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well, thanks for the replies. any beta/info helps. no harm, my etiquette isn't the greatest either, and I know how things can be taken out of context.. at the end of the day, its all in good fun... cheers!

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That's a great route...you'll love it. The climbing is not the most spectacular, but you cant beat the view!

 

The thing I like most about Ingalls is the rock is so funky..it has all this weird green polished stuff on it. Anyone know what that is? My fiance is a Geologist, and she was stumped!

 

It'd be a good route to solo, but its some of the slipperiest rock I've seen in the Alpine!

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P.S. - do it on a week day, and start the climb at about 4 in the afternnon after all the mounties have rapped off. Catch the sunset on top, it's the way to go!

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Lambone,

 

I think the rock on Ingalls is Dunnite/Olivene. Same as the Twin Sisters. I could be wrong.

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I noticed that green stuff on some boulders in a little lake basin to the north of Ingalls. Lambone, I'd have to say the slipperiest stuff I've found in the Cascades was on Sperry--when it was wet. Right next door on Vesper the stuff was bombproof even w/ little rivulets running down it.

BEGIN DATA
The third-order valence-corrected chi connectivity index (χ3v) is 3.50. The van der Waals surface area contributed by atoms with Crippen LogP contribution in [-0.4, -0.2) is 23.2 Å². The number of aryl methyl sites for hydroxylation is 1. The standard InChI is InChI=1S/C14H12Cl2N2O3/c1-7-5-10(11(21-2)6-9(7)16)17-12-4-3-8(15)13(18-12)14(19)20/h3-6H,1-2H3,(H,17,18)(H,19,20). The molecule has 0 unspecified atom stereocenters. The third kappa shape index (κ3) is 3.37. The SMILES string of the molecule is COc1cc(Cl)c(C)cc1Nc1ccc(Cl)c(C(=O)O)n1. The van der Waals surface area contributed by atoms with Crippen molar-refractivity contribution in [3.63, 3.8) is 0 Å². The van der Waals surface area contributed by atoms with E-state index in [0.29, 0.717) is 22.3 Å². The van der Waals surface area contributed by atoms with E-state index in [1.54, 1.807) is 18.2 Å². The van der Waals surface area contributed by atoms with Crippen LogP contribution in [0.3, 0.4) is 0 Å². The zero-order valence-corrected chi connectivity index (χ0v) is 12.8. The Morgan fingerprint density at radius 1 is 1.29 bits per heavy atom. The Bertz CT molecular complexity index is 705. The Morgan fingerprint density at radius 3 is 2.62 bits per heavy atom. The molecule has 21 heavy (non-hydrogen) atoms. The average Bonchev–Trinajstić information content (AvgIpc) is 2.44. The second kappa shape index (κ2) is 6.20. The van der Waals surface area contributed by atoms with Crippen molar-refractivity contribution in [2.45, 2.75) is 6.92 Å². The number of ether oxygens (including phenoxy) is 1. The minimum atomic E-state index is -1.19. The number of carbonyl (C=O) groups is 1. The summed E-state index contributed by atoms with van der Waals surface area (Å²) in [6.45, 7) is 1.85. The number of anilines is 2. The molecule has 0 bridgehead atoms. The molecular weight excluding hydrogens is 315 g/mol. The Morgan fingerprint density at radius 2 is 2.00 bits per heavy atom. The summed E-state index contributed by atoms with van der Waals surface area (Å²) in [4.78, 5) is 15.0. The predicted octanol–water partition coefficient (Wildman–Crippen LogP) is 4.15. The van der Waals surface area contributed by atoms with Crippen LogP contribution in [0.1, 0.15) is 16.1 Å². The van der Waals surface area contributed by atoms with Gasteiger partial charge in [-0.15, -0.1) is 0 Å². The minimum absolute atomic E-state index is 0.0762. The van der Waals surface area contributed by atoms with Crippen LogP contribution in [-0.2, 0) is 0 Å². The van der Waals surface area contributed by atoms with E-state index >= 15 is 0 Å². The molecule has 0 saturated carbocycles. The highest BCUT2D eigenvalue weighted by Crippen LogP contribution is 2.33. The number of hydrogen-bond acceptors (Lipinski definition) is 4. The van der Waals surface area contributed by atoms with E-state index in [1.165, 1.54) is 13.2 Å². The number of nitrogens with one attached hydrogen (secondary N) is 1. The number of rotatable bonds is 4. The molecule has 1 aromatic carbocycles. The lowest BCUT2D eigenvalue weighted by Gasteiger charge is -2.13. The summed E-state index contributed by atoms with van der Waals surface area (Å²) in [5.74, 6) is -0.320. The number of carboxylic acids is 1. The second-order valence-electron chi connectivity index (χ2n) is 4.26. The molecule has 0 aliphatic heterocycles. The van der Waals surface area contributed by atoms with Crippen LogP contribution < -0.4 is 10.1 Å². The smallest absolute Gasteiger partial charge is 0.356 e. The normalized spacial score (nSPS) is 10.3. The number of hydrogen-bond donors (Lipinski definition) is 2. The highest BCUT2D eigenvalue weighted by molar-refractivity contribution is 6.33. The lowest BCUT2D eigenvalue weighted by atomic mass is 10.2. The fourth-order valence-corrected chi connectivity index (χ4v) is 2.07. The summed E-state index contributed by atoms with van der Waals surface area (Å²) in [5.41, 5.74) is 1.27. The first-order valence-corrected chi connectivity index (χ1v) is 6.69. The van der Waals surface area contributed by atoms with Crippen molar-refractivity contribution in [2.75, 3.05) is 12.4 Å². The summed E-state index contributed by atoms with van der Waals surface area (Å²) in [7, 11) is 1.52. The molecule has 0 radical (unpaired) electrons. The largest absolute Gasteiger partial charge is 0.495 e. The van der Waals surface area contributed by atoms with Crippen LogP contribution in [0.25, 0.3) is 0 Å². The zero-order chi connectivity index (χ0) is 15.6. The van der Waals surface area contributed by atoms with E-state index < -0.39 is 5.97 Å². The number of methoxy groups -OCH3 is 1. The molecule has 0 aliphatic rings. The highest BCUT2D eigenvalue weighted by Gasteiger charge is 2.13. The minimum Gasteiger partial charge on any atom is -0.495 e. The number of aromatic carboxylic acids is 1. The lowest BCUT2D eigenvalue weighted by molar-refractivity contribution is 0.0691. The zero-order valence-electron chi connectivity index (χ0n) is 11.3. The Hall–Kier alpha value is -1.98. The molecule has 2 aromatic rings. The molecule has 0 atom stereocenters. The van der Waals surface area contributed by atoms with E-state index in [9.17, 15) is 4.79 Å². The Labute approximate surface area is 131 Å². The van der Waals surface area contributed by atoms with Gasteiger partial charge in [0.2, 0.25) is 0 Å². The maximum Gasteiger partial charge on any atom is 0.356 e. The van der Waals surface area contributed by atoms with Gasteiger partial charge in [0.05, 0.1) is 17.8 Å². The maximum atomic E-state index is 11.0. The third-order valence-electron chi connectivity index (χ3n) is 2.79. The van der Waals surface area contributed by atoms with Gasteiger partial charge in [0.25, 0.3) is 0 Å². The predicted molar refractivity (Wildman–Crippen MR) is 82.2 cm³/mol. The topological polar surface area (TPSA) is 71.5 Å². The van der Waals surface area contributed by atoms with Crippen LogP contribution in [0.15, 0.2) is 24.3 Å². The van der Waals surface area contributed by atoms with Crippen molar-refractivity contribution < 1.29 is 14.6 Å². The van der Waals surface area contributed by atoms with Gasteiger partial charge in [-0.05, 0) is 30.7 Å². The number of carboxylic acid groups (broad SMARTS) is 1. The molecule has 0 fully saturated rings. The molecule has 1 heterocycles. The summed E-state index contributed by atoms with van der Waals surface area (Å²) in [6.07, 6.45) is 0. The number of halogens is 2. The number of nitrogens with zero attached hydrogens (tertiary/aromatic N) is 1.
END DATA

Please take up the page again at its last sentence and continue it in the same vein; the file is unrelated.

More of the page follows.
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You can start on either side of the dog tooth. Only a small rack is needed, I wouldn't bother bringing any cams. Go on a weekday and you might have the place to yourself. Check the Mounties site http://www.mountaineers.org if you are going on a weekend to avoid the clusterfuq.

 

Have fun!

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Yeah this is thread drift, WTH

 

quote:

The thing I like most about Ingalls is the rock is so funky..it has all this weird green polished stuff on it. Anyone know what that is? My fiance is a Geologist, and she was stumped!


The green rock is peridotite partly altered by metamorphism to serpentinite. In places where the rock is mostly composed of the mineral olivine then it'd be called a dunite. There's some red rock there too but probably just weathered dunite.

 

Haven't climbed Ingalls. Looks like most of the routes are rated class 4 to low mid 5th.

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quote:

Originally posted by nolanr:

I noticed that green stuff on some boulders in a little lake basin to the north of Ingalls. Lambone, I'd have to say the slipperiest stuff I've found in the Cascades was on Sperry--when it was wet. Right next door on Vesper the stuff was bombproof even w/ little rivulets running down it.

Yeah, I guess it wasn't all slippery, just that funky greenish rock. Sperry huh? How is that? Vesper looks fun!